Now in our 13th year of bringing you beautiful imagery from biomedical science every day

Search the archive of over 4000 images

Cutting up Cancer
21 June 2017

Cutting up Cancer

Animal models are helpful in cancer research as – unlike studying the rogue cells in isolation in a dish – they provide an environment that allows tumour cells to behave more naturally. CRISPR is a genome-editing system used in nature by bacteria that’s been harnessed as a tool by researchers to alter targeted genes in the cells and organisms they’re studying. By introducing a change in the DNA, cancerous mutations can be caused. Pictured is a colon tumour created in mice using the CRISPR tool. With this model, the tumours were seen to more faithfully imitate aspects of the human disease, including tumour progression and metastasis [where cancerous cells break away from the tumour and spread to another part of the body; in this case, the liver]. This insight into how colon tumours progress will be advantageous in the hunt for new therapies.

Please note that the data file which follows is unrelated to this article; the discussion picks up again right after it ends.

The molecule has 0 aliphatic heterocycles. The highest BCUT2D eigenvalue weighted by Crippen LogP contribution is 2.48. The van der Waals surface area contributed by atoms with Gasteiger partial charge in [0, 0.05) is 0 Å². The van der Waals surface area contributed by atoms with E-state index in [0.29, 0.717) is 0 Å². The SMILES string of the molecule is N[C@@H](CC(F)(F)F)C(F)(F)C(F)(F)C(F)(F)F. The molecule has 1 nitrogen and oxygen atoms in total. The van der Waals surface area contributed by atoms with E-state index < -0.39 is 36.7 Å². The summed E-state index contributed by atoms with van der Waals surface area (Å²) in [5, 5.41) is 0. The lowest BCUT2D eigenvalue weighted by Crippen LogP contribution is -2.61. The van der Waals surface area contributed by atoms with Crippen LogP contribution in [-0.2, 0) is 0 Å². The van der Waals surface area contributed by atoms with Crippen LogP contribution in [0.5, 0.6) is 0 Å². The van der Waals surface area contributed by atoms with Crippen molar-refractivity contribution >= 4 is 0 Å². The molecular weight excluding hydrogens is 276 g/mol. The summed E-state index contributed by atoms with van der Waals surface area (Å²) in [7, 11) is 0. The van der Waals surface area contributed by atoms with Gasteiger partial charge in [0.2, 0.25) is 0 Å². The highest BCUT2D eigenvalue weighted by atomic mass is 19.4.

Written by Katie Panteli

Search The Archive

Submit An Image

Follow on Tumblr

Follow on Instagram

What is BPoD?

BPoD stands for Biomedical Picture of the Day. Managed by the MRC Laboratory of Medical Sciences until Jul 2023, it is now run independently by a dedicated team of scientists and writers. The website aims to engage everyone, young and old, in the wonders of biology, and its influence on medicine. The ever-growing archive of more than 4000 research images documents over a decade of progress. Explore the collection and see what you discover. Images are kindly provided for inclusion on this website through the generosity of scientists across the globe.

Read More

BPoD is also available in Catalan at with translations by the University of Valencia.